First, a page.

This concept's worked great so far in a Pathfinder game I've been running.
I allow the PC's to spend Bennies for a wide variety of things and one of those things is to add in NPC's into my world. How this happens and where the NPC's are is dependent on the information i've been given.
I had a player spend 2 Bennies in the first session to make 2 of the guards that were in charge of protecting this post cataclysmic war city, Hobgoblins. And he specifically said they were the only 2 Hobgoblins in this whole city of refugees.
So far they are probably the #2 and #3 most popular NPC's in the game. #1 is held by a Gnome Engineer/Chef.
I took the concept of the Devils Bergen from Blades in The Dark ( Thank you Chad
!) And said in Session Zero that the concept would work both ways. If i offer it and ANYONE takes it, something will happen to the current scene, Likewise, if my players wanted to add something to the game, whether that be an NPC, some Legend, Monster Fact, tradition of their people, or what have you, I as the GM could also take the Devils Bargain from my players.
I chose to do this for 2 reasons, the first one was to get my players to be more creative. As much as i love my group and friends, some of them are as creative as a Ham Sandwich, on white bread, with Mayo, and a side of milk to wash it down.
This gets boring fast. I think, though, the issue is they have, as Dan has put it, Battered Gamer Syndrome Light. Or i guess rather they have Battered Creativity Syndrome. A few of the other GM's in our group were always REALLY restrictive with their games and what we could or could not do with our characters based on the GM's perspective of them. So i think the idea of really adding to the world they're gaming in is just an instant Slap in the face.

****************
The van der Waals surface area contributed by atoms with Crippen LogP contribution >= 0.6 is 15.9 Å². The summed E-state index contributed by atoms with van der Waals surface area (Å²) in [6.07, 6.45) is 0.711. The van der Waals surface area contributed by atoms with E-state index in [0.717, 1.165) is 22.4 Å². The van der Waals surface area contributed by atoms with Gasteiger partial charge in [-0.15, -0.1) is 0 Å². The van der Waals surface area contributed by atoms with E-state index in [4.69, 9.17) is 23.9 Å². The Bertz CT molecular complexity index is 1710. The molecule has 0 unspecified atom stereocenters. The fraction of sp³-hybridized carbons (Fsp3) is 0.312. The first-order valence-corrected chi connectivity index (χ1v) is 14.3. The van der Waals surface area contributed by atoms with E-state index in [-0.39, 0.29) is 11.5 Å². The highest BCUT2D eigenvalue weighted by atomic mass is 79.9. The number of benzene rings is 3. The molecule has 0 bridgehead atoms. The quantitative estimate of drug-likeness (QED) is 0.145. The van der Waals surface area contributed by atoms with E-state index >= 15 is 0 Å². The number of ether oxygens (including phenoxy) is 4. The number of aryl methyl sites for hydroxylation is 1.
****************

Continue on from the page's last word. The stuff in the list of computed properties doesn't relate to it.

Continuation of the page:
However, i am happy to say that it does seem to be working. The aforementioned sandwich has gotten a bag of chips added to it now, which doesn't sound like much, but when that translates into my game being requested to be run either longer than 6 hours or Weekly, i'll count it as a win!
The Second reason is I wanted a way to reward the PC's for telling me what they're interested in with out them knowing. It's sometimes hard to really stay interested in what you said you wanted to do, back about 8 months ago. Or maybe we've just hit a point where you dont want to hunt your father down, you just want to have a girls day at a hot spring. I leave my worlds pretty sand boxy because of past games that were destroyed in minutes because i over planned everything.
However, some people really dont know how to handle a game like that, SO to help them out, in my game i have Bennies. If the players are delving through a dungeon or traveling in the wilderness, aside from just listening to what their conversations are about, i also allow them to use the Bennies to influence whats happening in the moment. It could be as little as the next town has a really well known bath house, or as wild as a red dragon in the next room.
Now thats not to say that if a dragon doesnt "fit" in the next room, it might be something similar. Like Dan, i dont just drop random strings in my games that lead nowhere. Every creature, location, encounter, and environment tells a little bit about what this areas all about. So they might give me a Bennie for a Dragon in the next room, but it might be a wyrmling or a Mechanical Dragon some Kobolds rigged up to scare intruders.
This also reinforces the Devils Bargain. A few rooms into the dungeon nothings happened and one player starts mouthing off about Mimics, well well well, i just so happen to have a Bargain for you sir, 1 "free" Bennie to your small pile there... also the front door now wants to eat you instead of let you leave.... so does that stool..